This year’s annual Genderfuck will be held Saturday, April 26 in Sharples Dining Hall. The main event will still be a party, but organizers say that the student body should move towards understanding Genderfuck primarily as an opportunity for students to play with their preconceived notions of gender.
“This party will offer us a good outlet for [gender expression],” said Kenneson Chen ’14, who is on the organizing committee for the event. “We’re taking some of the criticism that has come to Genderfuck’s door to … bring it back to [being] this space for experimentation.”
This is the second time Chen is helping to plan Genderfuck. He was recruited for the position by Student Activities Coordinator Mike Elias, but he took it on with some reservations. The last time he worked on Genderfuck, as a sophomore, there were ongoing conflicts with administrators over the party’s legitimacy. This time, planning has gone more smoothly.
“I wish I had more support from the administration in terms of manpower and hands-on collaboration, but overall it’s been a much more pleasant interaction,” said Chen. “It hasn’t been hostile.”
Genderfuck is being organized by a committee of ten people. The Drug and Alcohol Resource Team, Swat Team and Acquaintance Sexual Assault Prevention are also supporting the committee to create a safe event. Chen was clear that while some aspects of Genderfuck may provoke discomfort, student safety is non-negotiable.
As part of the effort to refocus Genderfuck on the expression of gender, the organizing committee chose the theme “Parrish is Burning.” This is a pun on the 1991 documentary “Paris is Burning,” which takes as its subject the underground ballroom community of New York City. The film’s main characters are drag performers negotiating their presentation of gender, race and class. Although plans are not yet concrete, event organizers want to have a showing of “Paris is Burning,” possibly including a follow-up talk, sometime in the week before Genderfuck.
The organizing committee is also looking into bringing drag performers to campus on the day of Genderfuck. They would like to hold a workshop where the performers can explain their techniques. Later, they might make an appearance at the party itself.
“A lot of the time at Swarthmore, we use language that you’d need a dictionary to understand,” said Chen, in reference to discussions of gender and sexuality. “Having a workshop with someone whose job it is to entertain with this art form, who has come to show us how to do it –- that’s as concrete as it gets.”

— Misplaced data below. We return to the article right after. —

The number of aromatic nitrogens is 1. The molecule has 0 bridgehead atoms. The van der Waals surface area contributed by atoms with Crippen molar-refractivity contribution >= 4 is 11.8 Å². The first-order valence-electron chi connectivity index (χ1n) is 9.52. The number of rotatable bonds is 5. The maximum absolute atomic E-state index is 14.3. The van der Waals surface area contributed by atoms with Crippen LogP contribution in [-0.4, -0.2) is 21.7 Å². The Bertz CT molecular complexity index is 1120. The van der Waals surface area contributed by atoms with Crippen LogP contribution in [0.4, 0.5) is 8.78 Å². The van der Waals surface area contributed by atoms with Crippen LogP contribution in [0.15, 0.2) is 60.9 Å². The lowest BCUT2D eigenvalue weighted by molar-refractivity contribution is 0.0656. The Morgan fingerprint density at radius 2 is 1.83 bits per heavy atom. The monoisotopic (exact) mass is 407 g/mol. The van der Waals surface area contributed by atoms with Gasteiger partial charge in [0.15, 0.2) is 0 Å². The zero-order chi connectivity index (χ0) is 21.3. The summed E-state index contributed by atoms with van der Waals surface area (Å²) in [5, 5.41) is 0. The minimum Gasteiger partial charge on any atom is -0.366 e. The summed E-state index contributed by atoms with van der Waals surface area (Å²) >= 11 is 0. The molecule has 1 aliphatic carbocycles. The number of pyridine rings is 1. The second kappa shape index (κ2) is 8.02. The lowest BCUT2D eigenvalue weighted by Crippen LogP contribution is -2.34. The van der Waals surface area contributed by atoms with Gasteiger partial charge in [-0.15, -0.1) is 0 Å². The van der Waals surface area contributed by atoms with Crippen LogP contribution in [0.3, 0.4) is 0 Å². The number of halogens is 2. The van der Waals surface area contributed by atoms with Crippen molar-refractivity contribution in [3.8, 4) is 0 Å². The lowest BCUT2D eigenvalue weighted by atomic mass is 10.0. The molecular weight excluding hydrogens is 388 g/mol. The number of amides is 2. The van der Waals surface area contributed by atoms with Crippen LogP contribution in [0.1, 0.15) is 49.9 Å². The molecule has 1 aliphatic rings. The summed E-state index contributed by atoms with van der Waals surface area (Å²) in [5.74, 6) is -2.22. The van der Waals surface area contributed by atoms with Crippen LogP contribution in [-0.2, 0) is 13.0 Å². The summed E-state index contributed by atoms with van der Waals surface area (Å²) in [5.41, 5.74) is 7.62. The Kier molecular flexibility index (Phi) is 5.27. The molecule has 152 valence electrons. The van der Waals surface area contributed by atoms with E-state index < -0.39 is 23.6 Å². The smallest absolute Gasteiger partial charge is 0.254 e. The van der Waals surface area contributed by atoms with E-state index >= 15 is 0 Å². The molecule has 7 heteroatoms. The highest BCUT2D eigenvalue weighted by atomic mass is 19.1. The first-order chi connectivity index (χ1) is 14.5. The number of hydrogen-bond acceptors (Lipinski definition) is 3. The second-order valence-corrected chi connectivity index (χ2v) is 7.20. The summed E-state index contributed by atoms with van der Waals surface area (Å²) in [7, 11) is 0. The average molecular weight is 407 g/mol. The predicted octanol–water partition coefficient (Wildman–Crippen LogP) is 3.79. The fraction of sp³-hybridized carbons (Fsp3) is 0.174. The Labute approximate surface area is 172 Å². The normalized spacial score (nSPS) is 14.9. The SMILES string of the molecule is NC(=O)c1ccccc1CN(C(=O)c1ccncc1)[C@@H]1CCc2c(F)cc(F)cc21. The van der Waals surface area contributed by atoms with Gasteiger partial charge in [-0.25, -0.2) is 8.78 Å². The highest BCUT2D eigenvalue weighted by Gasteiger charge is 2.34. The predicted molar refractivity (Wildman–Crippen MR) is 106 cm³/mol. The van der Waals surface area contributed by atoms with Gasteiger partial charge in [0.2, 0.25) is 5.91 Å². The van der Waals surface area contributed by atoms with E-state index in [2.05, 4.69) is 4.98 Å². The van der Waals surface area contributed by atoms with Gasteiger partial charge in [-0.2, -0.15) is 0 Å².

Incorporating elements of genuine drag culture into the event is a conscious choice for the organizing committee, which is concerned that the “cross-dressing” theme of the party is taken too lightly. Members of the queer community have taken offense in the past to some attitudes expressed through the event.
“A part of the idea of fucking with gender is trying really hard to explore those in-between spaces between our societal conception of ‘man’ and our societal conception of ‘woman,’” said Joyce Wu ’15, a member of the Swarthmore Queer Union board. “Part of it is really interrogating your personal sense of gender … and whether you’ve really thought about that and explored that.”
Wu doesn’t believe that students who make their clothing choice a joke are fully engaging with these goals. SQU will address the issue at a meeting held the week before Genderfuck, which they hope will draw in curious queer freshmen who can disseminate a message of thoughtfulness and sensitivity. The organizing committee also wants to encourage conversation between RAs and members of the freshman class, so that everyone will have an idea of what to expect.
Michelle Myers ’15, who has attended the last two Genderfucks, believes that some of the cross-dressing which goes on is, ironically, a venue to express heteronormativity. In the past, she has felt frustrated with the humor some students find in straight, cisgendered men wearing dresses.
“It should be, ‘I’m in solidarity with people who wear dresses.’ Not ‘I’m making fun of people who wear dresses,’” she said. “It’s like there’s an inherent funniness to wearing a dress that there isn’t in wearing a suit, because wearing a dress is disempowering.”
Wu defined the difference between playfulness and mockery as a question of intention.
“As long as your intentions are like, ‘I’m exploring gender, and playing with it, and seeing where it takes me,’ then I think that the whole dressing-up process can be really useful and productive,” she said. “But there are a lot of nuances.”